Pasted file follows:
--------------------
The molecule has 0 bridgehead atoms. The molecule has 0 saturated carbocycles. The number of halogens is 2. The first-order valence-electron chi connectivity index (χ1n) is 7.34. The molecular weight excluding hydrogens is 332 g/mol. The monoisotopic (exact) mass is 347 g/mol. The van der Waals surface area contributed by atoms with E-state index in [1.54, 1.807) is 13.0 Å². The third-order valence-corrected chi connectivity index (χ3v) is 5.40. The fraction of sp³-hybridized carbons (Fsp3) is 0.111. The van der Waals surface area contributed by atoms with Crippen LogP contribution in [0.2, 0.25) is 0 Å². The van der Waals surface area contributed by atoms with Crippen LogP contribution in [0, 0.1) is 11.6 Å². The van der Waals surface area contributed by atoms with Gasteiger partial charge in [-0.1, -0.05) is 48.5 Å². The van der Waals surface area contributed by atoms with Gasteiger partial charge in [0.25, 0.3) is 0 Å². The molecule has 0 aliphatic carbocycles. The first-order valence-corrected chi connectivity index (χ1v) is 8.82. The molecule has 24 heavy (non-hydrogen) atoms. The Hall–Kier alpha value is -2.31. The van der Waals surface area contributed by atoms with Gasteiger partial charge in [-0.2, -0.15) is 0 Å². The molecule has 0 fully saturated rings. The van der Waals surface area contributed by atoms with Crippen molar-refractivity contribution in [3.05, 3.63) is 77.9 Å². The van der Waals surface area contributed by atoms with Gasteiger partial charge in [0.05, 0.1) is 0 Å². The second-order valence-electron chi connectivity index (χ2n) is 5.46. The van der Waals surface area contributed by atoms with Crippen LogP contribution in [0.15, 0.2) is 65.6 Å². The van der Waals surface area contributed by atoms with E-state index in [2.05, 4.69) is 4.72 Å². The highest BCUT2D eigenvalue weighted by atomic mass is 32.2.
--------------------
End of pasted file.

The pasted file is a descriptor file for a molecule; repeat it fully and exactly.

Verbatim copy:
The molecule has 0 bridgehead atoms. The molecule has 0 saturated carbocycles. The number of halogens is 2. The first-order valence-electron chi connectivity index (χ1n) is 7.34. The molecular weight excluding hydrogens is 332 g/mol. The monoisotopic (exact) mass is 347 g/mol. The van der Waals surface area contributed by atoms with E-state index in [1.54, 1.807) is 13.0 Å². The third-order valence-corrected chi connectivity index (χ3v) is 5.40. The fraction of sp³-hybridized carbons (Fsp3) is 0.111. The van der Waals surface area contributed by atoms with Crippen LogP contribution in [0.2, 0.25) is 0 Å². The van der Waals surface area contributed by atoms with Crippen LogP contribution in [0, 0.1) is 11.6 Å². The van der Waals surface area contributed by atoms with Gasteiger partial charge in [-0.1, -0.05) is 48.5 Å². The van der Waals surface area contributed by atoms with Gasteiger partial charge in [0.25, 0.3) is 0 Å². The molecule has 0 aliphatic carbocycles. The first-order valence-corrected chi connectivity index (χ1v) is 8.82. The molecule has 24 heavy (non-hydrogen) atoms. The Hall–Kier alpha value is -2.31. The van der Waals surface area contributed by atoms with Gasteiger partial charge in [-0.2, -0.15) is 0 Å². The molecule has 0 fully saturated rings. The van der Waals surface area contributed by atoms with Crippen molar-refractivity contribution in [3.05, 3.63) is 77.9 Å². The van der Waals surface area contributed by atoms with Gasteiger partial charge in [0.05, 0.1) is 0 Å². The second-order valence-electron chi connectivity index (χ2n) is 5.46. The van der Waals surface area contributed by atoms with Crippen LogP contribution in [0.15, 0.2) is 65.6 Å². The van der Waals surface area contributed by atoms with E-state index in [2.05, 4.69) is 4.72 Å². The highest BCUT2D eigenvalue weighted by atomic mass is 32.2.